We get to start off our day with a bit of tongue-in-cheek humor coming directly from a Counter-Strike developer, taking note that there is currently a slew of cheaters that are currently running rampant across the standard matchmaking experience, playing spoiler to roughly twenty-million players trying to enjoy a few competitive matches of CS:GO.

Patches that released two days ago were noted as breaking a few settings and mechanics within the game, although notably nothing that actually would interrupt the standard game-playing experience. Apropos a bit, Blizzard has released a patch for Overwatch's most popular weapon, the Macro Camo, which in the name of rooting out cheaters has resulted in a 400% increase in player colors being applied over the weapons currently in the game. And who's gonna argue against that? Those stats are doing wonders for donations, perks, and beating against/watching. All this for no real reward.

A long-standing logo that we've seen countless times before. It was my self-introduction tweet in the top tweet of this article from James (@Bogs). Although a small selection of the tweets come from professional Counter-Strike players James "passimian" Carr , on The Foundry Team with Laraine "NiaK" Kim, Rob "WellsRift" Murray from Digital Chaos, Ben "Pudge" Gapp, and (sadly) SnuffBoxz, many of you out there know James from his professional CS career over the course of many changes with NRG Esports, where he looked for his place in the scene. Throughout his time with NRG, James has placed the majority of his usually top teams as #1 or #2 in NA.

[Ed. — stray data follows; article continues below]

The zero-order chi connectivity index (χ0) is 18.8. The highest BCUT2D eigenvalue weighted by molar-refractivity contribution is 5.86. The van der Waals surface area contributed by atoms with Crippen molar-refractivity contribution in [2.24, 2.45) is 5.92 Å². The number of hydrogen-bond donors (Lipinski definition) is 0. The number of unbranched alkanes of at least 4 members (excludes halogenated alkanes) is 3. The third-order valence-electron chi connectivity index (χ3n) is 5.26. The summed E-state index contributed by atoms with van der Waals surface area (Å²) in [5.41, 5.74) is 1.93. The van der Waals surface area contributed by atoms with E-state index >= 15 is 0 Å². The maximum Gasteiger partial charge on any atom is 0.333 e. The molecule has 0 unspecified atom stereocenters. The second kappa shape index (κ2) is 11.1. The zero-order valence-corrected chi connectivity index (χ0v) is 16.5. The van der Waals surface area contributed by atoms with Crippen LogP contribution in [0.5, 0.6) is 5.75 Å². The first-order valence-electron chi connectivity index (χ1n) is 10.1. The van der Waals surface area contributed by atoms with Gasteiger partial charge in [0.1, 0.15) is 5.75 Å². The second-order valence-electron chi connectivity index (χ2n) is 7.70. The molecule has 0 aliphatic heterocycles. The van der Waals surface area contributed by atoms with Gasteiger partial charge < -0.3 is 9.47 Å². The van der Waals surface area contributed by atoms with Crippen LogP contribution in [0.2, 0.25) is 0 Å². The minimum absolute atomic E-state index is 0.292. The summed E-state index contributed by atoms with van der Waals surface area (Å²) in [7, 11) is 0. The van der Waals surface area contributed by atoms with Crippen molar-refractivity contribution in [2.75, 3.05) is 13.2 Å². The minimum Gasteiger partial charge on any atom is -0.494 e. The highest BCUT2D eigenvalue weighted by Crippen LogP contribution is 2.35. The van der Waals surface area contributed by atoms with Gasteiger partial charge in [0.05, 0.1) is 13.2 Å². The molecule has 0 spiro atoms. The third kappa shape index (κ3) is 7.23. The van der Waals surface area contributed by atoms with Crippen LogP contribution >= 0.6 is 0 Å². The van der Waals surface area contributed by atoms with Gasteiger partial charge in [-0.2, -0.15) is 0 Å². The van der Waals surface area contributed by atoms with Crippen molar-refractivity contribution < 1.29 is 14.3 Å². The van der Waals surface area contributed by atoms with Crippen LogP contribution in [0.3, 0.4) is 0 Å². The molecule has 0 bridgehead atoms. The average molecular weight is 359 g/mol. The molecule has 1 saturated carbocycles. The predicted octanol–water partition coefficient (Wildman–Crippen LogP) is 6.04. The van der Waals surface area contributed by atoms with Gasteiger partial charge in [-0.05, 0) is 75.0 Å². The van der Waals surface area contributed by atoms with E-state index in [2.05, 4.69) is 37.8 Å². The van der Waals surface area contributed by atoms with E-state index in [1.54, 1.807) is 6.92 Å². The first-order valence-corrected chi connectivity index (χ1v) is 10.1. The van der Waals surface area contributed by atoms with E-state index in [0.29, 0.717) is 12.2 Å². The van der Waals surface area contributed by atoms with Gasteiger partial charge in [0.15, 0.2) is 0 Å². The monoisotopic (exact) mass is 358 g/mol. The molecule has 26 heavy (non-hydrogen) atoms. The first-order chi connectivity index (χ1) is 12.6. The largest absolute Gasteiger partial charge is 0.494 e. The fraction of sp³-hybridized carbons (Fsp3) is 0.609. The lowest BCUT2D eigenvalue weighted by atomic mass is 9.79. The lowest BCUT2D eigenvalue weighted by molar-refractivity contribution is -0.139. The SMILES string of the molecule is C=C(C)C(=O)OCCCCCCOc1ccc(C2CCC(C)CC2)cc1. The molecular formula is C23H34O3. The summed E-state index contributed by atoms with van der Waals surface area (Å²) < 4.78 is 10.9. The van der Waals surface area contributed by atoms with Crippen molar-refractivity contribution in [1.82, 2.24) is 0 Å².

Overriding bot Detection the mainstream way

As we know the origin story within Counter-Strike, most of the play and competitive scenes are closely tied with the Counter-Strike LAN events in stores recently. Last fall, several game companies (including Valve and ESEA) shut down LAN-events when it was discovered that, once more, a large chunk of the arena floor, specifically the sections capturing players and small scale human "winter" HUD symbols, were still landed or fell of and so can be easily hacked to an intruder's advantage.

A tipster has written pointing us toward an event we were able to attend. It was arguably the greatest LAN I have ever attended. Here's a quick rundown of the specs: The event took place during ESEA Season 15. The event was given the major advantage of being installed just teleYou (Who is also enabling a ban on Inferno in Premiere Pro) who purchased a ticket for just $1. The cost of the ticket without Season Pass and tournament was $40. Monday night the tournament ran until Monday afternoon December 22nd. The event went down to the final battle of 1.6 between Virtus.Pro and Mousesports on Train.

To no surprise COGnitive (We baby!), were pitted against Virtus.pro on